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Individual differences |
Methods | Statistics | Clinical | Educational | Industrial | Professional items | World psychology |
Biological: Behavioural genetics · Evolutionary psychology · Neuroanatomy · Neurochemistry · Neuroendocrinology · Neuroscience · Psychoneuroimmunology · Physiological Psychology · Psychopharmacology (Index, Outline)
Assortative mating (also called assortative pairing) takes place when sexually reproducing organisms tend to mate with individuals that are like themselves in some respect (positive assortative mating) or dissimilar (negative assortative mating). In evolution, therefore these two types of assortative mating have the effect of reducing and expanding the range of variation, respectively, when the assorting is cued on heritable traits.
From a population/evolutionary genetics standpoint, genetic counseling is a strategy of negative assortative mating uniquely found in humans.
Assortative mating in animalsEdit
Assortative mating has been invoked to explain sympatric speciation. For some populations there are two different resources for which different genotypes are optimum. Intermediates between these two genotypes are less favorable. It is then favourable if the organisms can recognize mates that are optimized for the same resources as they are themselves. If mutations that make such recognition possible appear, these will be selected for.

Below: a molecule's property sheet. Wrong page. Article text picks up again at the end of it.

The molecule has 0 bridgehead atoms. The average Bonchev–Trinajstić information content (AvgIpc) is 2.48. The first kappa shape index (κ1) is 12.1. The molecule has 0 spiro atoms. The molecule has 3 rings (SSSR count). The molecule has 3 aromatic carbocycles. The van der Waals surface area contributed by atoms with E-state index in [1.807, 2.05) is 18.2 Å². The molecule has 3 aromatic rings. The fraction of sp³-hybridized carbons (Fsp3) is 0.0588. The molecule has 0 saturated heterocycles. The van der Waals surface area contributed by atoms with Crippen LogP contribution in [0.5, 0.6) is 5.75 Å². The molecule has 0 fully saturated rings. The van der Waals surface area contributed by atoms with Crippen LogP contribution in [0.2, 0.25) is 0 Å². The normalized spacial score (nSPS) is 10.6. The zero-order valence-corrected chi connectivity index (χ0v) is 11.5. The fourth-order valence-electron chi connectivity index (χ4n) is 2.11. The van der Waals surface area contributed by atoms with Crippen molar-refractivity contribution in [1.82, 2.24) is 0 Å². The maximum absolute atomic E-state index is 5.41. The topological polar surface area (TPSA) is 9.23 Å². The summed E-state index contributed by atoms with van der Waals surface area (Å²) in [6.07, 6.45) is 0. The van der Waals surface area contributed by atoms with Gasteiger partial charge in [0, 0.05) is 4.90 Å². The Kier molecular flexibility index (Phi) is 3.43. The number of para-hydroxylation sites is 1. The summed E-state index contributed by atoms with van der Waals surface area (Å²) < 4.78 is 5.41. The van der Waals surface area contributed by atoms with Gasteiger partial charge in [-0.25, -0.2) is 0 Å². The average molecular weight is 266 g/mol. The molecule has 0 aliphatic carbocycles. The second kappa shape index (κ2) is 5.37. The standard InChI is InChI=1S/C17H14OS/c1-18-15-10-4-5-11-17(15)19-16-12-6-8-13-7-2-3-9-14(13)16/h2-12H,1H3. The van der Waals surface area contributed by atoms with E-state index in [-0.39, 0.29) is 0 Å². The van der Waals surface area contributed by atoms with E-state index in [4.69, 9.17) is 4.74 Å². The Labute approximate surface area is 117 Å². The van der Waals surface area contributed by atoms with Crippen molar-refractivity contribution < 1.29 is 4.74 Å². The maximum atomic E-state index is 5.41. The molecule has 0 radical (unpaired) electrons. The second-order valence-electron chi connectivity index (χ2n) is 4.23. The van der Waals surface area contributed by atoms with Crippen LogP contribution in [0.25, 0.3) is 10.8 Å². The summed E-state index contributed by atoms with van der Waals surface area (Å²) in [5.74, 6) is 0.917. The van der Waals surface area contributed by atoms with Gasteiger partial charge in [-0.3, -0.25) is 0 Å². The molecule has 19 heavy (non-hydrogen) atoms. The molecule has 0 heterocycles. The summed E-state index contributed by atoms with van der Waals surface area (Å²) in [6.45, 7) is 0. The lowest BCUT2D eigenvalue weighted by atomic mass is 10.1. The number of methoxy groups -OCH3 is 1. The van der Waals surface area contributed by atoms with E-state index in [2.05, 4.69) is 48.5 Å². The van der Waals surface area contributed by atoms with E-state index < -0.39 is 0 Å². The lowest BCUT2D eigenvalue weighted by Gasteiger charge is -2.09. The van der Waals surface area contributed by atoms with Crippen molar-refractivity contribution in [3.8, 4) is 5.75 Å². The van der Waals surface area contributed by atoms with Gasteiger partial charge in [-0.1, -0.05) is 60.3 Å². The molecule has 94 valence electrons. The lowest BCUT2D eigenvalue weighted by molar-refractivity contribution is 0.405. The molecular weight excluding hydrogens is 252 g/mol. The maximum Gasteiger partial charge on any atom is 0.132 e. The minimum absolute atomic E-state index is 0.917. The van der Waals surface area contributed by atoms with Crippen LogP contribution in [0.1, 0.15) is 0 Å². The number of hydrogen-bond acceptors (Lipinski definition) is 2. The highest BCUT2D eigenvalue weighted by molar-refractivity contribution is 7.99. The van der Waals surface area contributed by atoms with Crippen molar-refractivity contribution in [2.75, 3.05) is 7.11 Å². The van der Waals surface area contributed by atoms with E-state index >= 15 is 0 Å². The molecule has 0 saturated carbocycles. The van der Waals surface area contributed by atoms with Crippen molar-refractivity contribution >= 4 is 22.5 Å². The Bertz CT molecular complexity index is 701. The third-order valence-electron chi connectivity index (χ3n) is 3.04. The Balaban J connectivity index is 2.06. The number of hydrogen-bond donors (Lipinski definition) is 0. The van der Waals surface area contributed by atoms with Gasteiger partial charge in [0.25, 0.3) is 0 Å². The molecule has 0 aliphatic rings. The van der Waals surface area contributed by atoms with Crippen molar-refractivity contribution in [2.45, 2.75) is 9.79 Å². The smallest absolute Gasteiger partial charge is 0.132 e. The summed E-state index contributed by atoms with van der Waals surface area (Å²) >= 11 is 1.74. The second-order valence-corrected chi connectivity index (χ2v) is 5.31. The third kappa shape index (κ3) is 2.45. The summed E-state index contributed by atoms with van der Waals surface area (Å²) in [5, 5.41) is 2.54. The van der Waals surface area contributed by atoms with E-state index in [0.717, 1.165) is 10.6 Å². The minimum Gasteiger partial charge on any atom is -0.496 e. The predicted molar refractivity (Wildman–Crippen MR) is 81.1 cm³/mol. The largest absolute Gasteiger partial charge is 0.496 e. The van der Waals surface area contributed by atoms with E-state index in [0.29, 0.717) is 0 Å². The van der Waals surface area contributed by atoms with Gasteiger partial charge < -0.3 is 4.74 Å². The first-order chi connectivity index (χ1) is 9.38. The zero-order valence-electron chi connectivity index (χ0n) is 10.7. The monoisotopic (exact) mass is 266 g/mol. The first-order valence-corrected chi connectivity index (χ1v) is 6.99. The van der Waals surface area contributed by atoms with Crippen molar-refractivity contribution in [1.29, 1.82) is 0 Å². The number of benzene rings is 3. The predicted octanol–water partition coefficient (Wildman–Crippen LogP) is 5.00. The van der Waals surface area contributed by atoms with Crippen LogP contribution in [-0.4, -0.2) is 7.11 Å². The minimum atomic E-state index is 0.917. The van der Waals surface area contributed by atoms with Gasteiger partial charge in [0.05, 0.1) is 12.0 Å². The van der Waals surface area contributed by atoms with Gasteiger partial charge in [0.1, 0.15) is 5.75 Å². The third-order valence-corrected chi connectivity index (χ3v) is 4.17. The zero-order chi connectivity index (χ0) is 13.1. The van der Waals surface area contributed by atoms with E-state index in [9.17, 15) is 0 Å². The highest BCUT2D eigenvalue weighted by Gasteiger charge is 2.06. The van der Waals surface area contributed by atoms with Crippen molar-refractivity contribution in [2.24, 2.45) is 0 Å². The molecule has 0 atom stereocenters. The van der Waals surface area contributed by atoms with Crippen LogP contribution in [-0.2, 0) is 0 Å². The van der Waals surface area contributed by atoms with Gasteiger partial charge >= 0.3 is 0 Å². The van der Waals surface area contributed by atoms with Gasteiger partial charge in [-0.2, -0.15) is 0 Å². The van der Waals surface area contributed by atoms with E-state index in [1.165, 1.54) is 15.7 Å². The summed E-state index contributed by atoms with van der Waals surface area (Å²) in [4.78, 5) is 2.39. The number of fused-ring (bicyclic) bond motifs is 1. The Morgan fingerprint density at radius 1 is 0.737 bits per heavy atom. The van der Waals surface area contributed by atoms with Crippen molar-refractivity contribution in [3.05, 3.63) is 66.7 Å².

For example, Munday et al. (2004) note the speciation of a daughter species from the parent species of coral-dwelling goby fishes that live in a small area of rare coral that the parent species shuns in the ocean around Bootless Bay in southern Papua New Guinea. The daughter species has become reproductively isolated from the parent species even though the parent species surrounds the daughter species so there is no geographic isolation. According to Munday, the speciation in the early stages would depend on assortive mating in which the evolving goby fishes would prefer to mate with other fish that preferred to spawn in the same area of rare coral.
References & BibliographyEdit
- Munday, P.L., Lynne van Herwerden, & Dudgeon, C.L. (2004). Evidence for sympatric speciation by host shift in the sea. Current Biology, 14, (16), pp. 1498-1504.
- Animal breeding
- Animal mate selection
- Animal mating behavior
- Family resemblance
- Disassortative mating
- Human mate selection
- Population genetics
- Psychosexual behavior
- Sexual selection
|Modes of speciation:|
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